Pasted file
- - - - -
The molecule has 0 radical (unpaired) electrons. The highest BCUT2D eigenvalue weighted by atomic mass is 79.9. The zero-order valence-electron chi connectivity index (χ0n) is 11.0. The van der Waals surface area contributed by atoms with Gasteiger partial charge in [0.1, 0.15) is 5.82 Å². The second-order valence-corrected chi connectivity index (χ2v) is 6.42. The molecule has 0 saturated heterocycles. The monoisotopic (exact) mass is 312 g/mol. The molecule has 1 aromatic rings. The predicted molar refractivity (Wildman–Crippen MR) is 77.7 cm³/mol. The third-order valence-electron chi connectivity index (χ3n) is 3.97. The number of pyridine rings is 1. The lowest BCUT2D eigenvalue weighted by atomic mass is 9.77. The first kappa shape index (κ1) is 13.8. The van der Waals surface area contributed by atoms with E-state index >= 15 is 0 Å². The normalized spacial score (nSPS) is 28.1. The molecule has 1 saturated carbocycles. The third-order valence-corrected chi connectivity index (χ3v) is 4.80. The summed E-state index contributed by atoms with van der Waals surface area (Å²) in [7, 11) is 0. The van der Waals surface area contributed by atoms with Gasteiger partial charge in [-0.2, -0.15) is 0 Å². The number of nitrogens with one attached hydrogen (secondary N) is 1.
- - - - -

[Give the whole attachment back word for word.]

The molecule has 0 radical (unpaired) electrons. The highest BCUT2D eigenvalue weighted by atomic mass is 79.9. The zero-order valence-electron chi connectivity index (χ0n) is 11.0. The van der Waals surface area contributed by atoms with Gasteiger partial charge in [0.1, 0.15) is 5.82 Å². The second-order valence-corrected chi connectivity index (χ2v) is 6.42. The molecule has 0 saturated heterocycles. The monoisotopic (exact) mass is 312 g/mol. The molecule has 1 aromatic rings. The predicted molar refractivity (Wildman–Crippen MR) is 77.7 cm³/mol. The third-order valence-electron chi connectivity index (χ3n) is 3.97. The number of pyridine rings is 1. The lowest BCUT2D eigenvalue weighted by atomic mass is 9.77. The first kappa shape index (κ1) is 13.8. The van der Waals surface area contributed by atoms with E-state index >= 15 is 0 Å². The normalized spacial score (nSPS) is 28.1. The molecule has 1 saturated carbocycles. The third-order valence-corrected chi connectivity index (χ3v) is 4.80. The summed E-state index contributed by atoms with van der Waals surface area (Å²) in [7, 11) is 0. The van der Waals surface area contributed by atoms with Gasteiger partial charge in [-0.2, -0.15) is 0 Å². The number of nitrogens with one attached hydrogen (secondary N) is 1.